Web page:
Saturday, August 31, 2019

Post 6400 - 10,000 Hours Refuted

Being exposed to the titles of so many of my earlier adjacent posts as I research my Top 100, I get distracted and read them. In the earliest years I was a psychblogger, because that was one field where I did have more knowledge than 99% of the population, and thought there were both myths that needed to be dispelled, and new information that might be of interest to many. Also, I had opinions.

It is a bit humiliating to conclude that I wrote more interesting pieces then. 2006 and 2007 were apparently good years for me.  As one practices the craft of writing, one is supposed to improve along many fronts.

Guess not.

Not for the first or last time I will say that touching down randomly in my archives might be more rewarding to you than reading what I put out now.


Zachriel said...

Assistant Village Idiot: "Post 6400 - 10,000 Hours Refuted", As one practices the craft of writing, one is supposed to improve along many fronts.

Progress requires what is called deliberate practice.

"As the story goes, a journalist was interviewing DiMaggio at his home and asked him what it felt like to be such a 'natural hitter.' Without saying a word, he dragged the reporter downstairs. In the shadows of the basement, DiMaggio picked up a bat and began to repeat a series of practice swings. Before each swing, he would call out a particular pitch such as 'fastball, low and away' or 'slider, inside' and adjust his approach accordingly.

"Once he finished the routine, DiMaggio set the bat down, picked up a piece of chalk, and scratched a tally mark on the wall. Then he flicked on the lights to reveal thousands of tally marks covering the basement walls. Supposedly, DiMaggio then looked at the journalist and said, 'Don't you ever tell me that I'm a natural hitter again.'”

It isn't enough to write for 10000 hours. Depending on your goals, you have to practice the elements of the craft necessary to achieve that goal. If your goal is to write "interesting" pieces, then you have to determine what makes a post interesting, study it, practice it. Then you will improve, rather than having to resort to mining the diminishing resource of what you had already acquired.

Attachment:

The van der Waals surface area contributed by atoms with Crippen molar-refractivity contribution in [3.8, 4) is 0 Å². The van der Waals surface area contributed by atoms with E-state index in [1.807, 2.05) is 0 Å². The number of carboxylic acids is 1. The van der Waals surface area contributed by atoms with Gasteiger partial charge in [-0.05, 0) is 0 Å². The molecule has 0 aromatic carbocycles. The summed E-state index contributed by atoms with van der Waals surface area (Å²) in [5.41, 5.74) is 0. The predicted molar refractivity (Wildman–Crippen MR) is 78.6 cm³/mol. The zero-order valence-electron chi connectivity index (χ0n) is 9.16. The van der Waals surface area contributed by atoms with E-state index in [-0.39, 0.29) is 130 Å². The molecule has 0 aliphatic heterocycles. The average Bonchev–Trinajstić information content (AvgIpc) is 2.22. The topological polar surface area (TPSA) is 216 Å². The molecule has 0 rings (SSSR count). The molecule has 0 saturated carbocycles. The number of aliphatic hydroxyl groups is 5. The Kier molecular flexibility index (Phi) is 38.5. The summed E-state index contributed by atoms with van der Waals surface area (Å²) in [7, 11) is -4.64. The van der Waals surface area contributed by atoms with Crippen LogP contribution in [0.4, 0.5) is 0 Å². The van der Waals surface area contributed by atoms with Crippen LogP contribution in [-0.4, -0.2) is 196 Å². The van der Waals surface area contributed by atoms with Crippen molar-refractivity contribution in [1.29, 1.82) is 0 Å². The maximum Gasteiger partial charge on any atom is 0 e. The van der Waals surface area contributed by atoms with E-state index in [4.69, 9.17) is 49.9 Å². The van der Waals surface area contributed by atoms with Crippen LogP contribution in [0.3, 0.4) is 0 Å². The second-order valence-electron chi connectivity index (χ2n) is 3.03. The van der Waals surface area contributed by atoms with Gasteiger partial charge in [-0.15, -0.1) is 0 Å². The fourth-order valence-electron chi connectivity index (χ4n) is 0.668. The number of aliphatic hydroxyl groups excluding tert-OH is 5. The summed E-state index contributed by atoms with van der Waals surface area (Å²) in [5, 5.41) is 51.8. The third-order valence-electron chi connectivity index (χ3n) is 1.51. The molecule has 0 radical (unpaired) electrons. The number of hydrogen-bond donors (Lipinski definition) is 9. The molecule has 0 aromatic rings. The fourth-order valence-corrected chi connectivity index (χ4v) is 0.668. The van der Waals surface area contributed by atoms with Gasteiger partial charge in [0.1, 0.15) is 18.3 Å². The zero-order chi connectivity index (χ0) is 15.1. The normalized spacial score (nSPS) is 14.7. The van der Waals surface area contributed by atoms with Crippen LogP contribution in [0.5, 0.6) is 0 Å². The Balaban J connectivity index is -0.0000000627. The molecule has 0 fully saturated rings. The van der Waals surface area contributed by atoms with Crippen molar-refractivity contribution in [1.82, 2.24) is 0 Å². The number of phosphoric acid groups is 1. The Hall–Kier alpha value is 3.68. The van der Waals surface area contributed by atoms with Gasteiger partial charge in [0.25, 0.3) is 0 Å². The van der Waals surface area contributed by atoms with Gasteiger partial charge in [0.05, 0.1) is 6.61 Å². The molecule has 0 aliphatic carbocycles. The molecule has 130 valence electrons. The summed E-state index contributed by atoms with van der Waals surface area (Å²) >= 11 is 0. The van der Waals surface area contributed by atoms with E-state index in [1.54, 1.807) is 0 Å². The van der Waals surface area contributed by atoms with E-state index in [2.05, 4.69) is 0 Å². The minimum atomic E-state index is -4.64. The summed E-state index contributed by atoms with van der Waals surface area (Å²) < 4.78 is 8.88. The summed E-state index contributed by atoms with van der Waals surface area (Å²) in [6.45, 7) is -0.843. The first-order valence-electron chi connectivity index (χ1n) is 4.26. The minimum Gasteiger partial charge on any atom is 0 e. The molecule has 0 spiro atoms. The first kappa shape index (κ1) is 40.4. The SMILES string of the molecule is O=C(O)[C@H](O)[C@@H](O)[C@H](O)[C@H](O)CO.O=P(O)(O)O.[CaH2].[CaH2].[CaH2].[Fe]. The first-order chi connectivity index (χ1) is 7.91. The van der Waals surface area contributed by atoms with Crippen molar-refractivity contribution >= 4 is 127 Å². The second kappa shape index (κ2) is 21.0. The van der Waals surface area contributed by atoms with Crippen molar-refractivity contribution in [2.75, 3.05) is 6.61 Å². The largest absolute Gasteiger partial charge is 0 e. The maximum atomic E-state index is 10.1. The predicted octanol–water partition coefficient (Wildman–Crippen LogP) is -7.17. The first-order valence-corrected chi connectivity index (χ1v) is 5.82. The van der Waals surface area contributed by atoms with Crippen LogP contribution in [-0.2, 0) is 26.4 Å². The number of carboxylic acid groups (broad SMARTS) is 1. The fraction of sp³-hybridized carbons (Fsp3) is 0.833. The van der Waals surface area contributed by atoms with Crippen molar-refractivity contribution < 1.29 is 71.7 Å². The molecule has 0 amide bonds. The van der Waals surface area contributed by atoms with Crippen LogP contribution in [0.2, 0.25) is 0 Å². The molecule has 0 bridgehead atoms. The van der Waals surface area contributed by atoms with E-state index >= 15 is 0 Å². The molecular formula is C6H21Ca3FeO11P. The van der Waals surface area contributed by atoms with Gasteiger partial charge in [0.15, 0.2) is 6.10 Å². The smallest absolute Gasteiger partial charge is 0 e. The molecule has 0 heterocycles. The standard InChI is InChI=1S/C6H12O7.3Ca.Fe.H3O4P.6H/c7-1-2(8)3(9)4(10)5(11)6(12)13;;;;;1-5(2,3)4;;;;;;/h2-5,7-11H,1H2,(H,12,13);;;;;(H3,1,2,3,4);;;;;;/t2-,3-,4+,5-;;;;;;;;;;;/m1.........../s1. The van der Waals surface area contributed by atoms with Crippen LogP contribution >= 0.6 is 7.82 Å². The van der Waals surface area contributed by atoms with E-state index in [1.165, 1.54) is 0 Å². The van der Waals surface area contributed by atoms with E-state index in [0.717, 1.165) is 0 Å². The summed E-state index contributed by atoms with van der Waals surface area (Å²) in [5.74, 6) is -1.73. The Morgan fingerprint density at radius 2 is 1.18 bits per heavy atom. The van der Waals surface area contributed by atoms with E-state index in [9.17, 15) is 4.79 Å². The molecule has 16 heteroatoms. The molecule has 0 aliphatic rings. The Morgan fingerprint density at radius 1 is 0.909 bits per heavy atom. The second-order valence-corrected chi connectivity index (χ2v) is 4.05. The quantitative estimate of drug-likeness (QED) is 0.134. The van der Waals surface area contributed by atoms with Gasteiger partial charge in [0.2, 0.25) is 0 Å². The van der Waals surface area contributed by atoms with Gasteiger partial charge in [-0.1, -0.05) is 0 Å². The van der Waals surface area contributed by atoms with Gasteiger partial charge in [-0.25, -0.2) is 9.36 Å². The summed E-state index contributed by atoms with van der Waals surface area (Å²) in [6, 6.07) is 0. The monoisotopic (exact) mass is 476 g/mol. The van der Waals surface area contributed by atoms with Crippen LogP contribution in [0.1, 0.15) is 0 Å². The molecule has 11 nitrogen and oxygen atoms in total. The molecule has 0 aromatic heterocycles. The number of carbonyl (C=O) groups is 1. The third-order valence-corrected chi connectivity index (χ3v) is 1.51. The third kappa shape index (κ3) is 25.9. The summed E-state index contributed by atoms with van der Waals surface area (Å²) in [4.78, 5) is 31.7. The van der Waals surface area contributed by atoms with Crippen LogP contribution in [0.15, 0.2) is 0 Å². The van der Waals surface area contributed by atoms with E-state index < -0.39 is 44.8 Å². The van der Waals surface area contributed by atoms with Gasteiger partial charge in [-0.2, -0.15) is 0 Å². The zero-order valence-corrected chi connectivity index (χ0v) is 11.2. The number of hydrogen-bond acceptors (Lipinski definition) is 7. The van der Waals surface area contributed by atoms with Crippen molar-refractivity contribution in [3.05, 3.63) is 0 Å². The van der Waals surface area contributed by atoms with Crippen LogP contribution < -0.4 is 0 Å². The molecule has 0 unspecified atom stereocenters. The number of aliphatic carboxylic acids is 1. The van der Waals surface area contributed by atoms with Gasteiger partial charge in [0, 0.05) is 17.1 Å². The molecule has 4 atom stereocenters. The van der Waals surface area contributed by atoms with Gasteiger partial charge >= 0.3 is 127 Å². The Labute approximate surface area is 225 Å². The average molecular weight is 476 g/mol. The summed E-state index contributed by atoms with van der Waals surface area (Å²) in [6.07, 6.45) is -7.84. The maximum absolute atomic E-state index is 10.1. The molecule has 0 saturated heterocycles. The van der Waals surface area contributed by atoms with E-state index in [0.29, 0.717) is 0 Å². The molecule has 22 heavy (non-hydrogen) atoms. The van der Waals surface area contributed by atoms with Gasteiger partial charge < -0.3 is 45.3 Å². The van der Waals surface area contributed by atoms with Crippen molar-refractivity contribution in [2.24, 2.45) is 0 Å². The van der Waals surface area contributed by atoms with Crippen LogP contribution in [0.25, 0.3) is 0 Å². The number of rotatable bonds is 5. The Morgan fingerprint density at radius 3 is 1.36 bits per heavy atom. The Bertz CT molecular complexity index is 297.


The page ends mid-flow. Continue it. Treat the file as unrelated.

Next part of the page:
Zachriel said...

Deliberate practice

Zachriel said...

By the way, we find most of your posts to be interesting and well-thought, even though we don't always agree.

Sam L. said...

I'm gonna keep reading here, whether you get better or not. I guess I'm hooked.

Donna B. said...

I've been reading here for years. I can't remember exactly how many, but I got here because you made a comment on some other blog that caught my attention. I wish I could remember more specifically, but it's been well over ten years.

The craft of writing is communication, not thinking. If you think otherwise, check out a class on technical writing. Better yet, check out courses in PR and advertising. If I have any talent at all at writing, it's as a technical writer -- explaining what is known -- without having to give what's 'known' much thought. I am also cynical and put much of genre fiction into this category. "Deliberate practice" works quite well in those endeavors.

Perhaps that is what prompts you to think those are your more interesting posts. The posts that interest me more are those where you have disclosed your thinking process in some way or another without necessarily having come to some conclusion. Perhaps those posts aren't the best example of writing that has benefitted from "deliberate practice" but they are the ones that make me think.

Assistant Village Idiot said...

I think I am actually better at writing but my thoughts were more original then. Of course, I had 50 years of previous ideas to write about, and once I had knocked a lot of that back it comes down to refining ideas.

Zachriel makes a point that has some obvious truth to it, concerning the whole talent vs effort debate. Neither works without some of the other, certainly, and at highest levels, both are necessary. I may do a post soon on exactly where I think the evidence points.